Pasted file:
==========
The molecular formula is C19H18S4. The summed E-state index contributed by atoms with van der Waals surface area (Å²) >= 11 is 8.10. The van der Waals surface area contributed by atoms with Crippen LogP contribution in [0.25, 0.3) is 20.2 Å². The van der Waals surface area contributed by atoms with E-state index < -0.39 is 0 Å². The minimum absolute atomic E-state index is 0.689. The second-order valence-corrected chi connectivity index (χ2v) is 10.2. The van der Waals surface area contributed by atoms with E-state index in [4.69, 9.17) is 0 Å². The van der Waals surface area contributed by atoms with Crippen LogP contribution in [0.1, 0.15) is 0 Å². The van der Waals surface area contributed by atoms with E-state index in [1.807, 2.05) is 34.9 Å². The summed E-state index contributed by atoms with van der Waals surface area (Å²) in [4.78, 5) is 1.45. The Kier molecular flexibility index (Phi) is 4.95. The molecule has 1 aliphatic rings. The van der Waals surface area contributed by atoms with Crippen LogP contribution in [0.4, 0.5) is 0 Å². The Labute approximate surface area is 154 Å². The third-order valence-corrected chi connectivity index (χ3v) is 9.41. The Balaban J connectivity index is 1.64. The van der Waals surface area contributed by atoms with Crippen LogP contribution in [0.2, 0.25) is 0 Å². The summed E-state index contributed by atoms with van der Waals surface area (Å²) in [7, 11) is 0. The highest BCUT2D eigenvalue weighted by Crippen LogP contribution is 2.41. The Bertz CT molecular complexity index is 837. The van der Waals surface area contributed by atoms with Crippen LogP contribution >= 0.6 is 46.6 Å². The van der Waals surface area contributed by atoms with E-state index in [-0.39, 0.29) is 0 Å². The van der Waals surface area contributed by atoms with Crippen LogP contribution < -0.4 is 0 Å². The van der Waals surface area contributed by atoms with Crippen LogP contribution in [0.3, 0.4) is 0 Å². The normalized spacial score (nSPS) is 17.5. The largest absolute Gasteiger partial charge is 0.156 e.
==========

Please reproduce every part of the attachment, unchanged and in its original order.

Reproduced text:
The molecular formula is C19H18S4. The summed E-state index contributed by atoms with van der Waals surface area (Å²) >= 11 is 8.10. The van der Waals surface area contributed by atoms with Crippen LogP contribution in [0.25, 0.3) is 20.2 Å². The van der Waals surface area contributed by atoms with E-state index < -0.39 is 0 Å². The minimum absolute atomic E-state index is 0.689. The second-order valence-corrected chi connectivity index (χ2v) is 10.2. The van der Waals surface area contributed by atoms with E-state index in [4.69, 9.17) is 0 Å². The van der Waals surface area contributed by atoms with Crippen LogP contribution in [0.1, 0.15) is 0 Å². The van der Waals surface area contributed by atoms with E-state index in [1.807, 2.05) is 34.9 Å². The summed E-state index contributed by atoms with van der Waals surface area (Å²) in [4.78, 5) is 1.45. The Kier molecular flexibility index (Phi) is 4.95. The molecule has 1 aliphatic rings. The van der Waals surface area contributed by atoms with Crippen LogP contribution in [0.4, 0.5) is 0 Å². The Labute approximate surface area is 154 Å². The third-order valence-corrected chi connectivity index (χ3v) is 9.41. The Balaban J connectivity index is 1.64. The van der Waals surface area contributed by atoms with Crippen LogP contribution in [0.2, 0.25) is 0 Å². The summed E-state index contributed by atoms with van der Waals surface area (Å²) in [7, 11) is 0. The highest BCUT2D eigenvalue weighted by Crippen LogP contribution is 2.41. The Bertz CT molecular complexity index is 837. The van der Waals surface area contributed by atoms with Crippen LogP contribution >= 0.6 is 46.6 Å². The van der Waals surface area contributed by atoms with E-state index in [-0.39, 0.29) is 0 Å². The van der Waals surface area contributed by atoms with Crippen LogP contribution < -0.4 is 0 Å². The van der Waals surface area contributed by atoms with Crippen LogP contribution in [0.3, 0.4) is 0 Å². The normalized spacial score (nSPS) is 17.5. The largest absolute Gasteiger partial charge is 0.156 e.